The term actuary, commonly referred to as insurance, is a promising area for those with an affinity for the financial sector. Actuarial science deals with the application of mathematical principles to assess risks of insurance and premium, and actuaries are organisations that provide services in sectors like finance and investment, insurance (health, life, general) and several benefit plans with reference to employee retirement.
Actuarial science includes a number of interrelating disciplines, including probability and statistics, finance, and economics. It is built on the statistical evaluation of the financial and economic implications of possible contingencies. Rakesh Verma, who is a Senior Manager at a life insurance company, asserts, “Insurance or actuary is now being considered as a very proficient course, unlike its earlier image of being the common man’s cup of tea. Traditionally, actuarial science used deterministic models for constructing tables and premiums. But in recent times, due to advancement in technology and use of high speed computers and the synergy of stochastic, actuarial models are used with modern financial theory.”
The innumerable courses on actuarial science that have mushroomed are, in fact, testimonies to the boom being witnessed in this area. These courses provide students with valid certifications to take a lead in this profession. Mahesh Sondhi, who teaches actuary at a Delhi-based private institute, informs, “Actuary is taught in India as a three-year degree course, though several short-term courses are also offered by many institutions. The courses on actuary are BA (insurance), BA, with insurance as a subject, PG Diploma in Certified Risk and Insurance Management and a certificate course in intermediaries in specific insurance subjects. Also, there are several courses for insurance agents, insurance managers, foundation in financial planning, etc.”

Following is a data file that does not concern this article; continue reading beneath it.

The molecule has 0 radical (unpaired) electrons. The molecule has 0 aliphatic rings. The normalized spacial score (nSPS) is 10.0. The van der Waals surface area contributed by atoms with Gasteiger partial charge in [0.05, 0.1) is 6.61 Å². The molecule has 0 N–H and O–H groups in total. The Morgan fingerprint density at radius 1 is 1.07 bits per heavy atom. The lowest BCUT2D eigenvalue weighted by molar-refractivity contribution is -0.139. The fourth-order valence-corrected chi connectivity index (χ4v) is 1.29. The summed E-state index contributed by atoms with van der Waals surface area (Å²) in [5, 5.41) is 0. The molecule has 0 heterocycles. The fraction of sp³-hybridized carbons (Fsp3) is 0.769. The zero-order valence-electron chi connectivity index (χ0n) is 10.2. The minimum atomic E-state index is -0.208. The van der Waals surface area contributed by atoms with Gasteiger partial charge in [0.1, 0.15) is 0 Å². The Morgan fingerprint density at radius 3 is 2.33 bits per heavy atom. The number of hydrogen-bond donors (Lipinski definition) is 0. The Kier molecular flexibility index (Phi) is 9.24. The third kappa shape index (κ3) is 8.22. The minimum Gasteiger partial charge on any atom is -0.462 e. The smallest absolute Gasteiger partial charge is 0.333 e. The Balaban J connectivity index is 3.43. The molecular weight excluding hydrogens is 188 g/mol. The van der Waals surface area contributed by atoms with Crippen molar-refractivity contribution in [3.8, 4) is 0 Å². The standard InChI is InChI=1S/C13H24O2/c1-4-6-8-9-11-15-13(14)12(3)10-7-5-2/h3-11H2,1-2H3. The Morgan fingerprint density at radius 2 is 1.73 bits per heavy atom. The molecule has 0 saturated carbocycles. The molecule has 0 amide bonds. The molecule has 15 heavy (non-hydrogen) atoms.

Mahesh Kumar Gopalika, who heads an actuary institute, asserts, “It is very important for students to know that the courses offered by private colleges in actuary, in spite of their valid recognition, are neither at par with the ASI (Actuary Society India) certification, nor can they provide a similar kind of professional standing. Thus, it is crucial for a serious student to take up the 15 papers of ASI, in addition to the institutional teaching to become a fully accredited actuary.”
Abhinav Sarkar, also teaches actuary in Mumbai. He says, “The ASI papers can be taken at different academic levels, and the general qualification parameters are that the person is eligible to be considered for admission, if he or she has completed 18 years of age, has passed 10+2 or an equivalent, with at least 85 per cent in mathematics/ statistics, or graduated or completed postgraduation with mathematical subjects, or specialised in any of the mathematics branches, or statistics or applied statistics or econometrics.” He also explains that one has to clear the following stages in order to become a full-fledged actuary. The stages comprise the core technical stage, core application stage, specialist technical stage and specialist application stage. If you have a PG degree in actuary from a private or government university, you need to meet the minimum qualifications of the concerned university.
Starting pay package after a course in actuary from a private institute: Rs 15,000 to Rs 25,000 Senior level pay package package: Rs seven to eight lakh per annum. Package after clearing all 15 ASI-approved papers: Rs 25 to Rs 45 lakh per annum. Package after clearing a couple of ASI papers: Rs seven to eight lakh per annum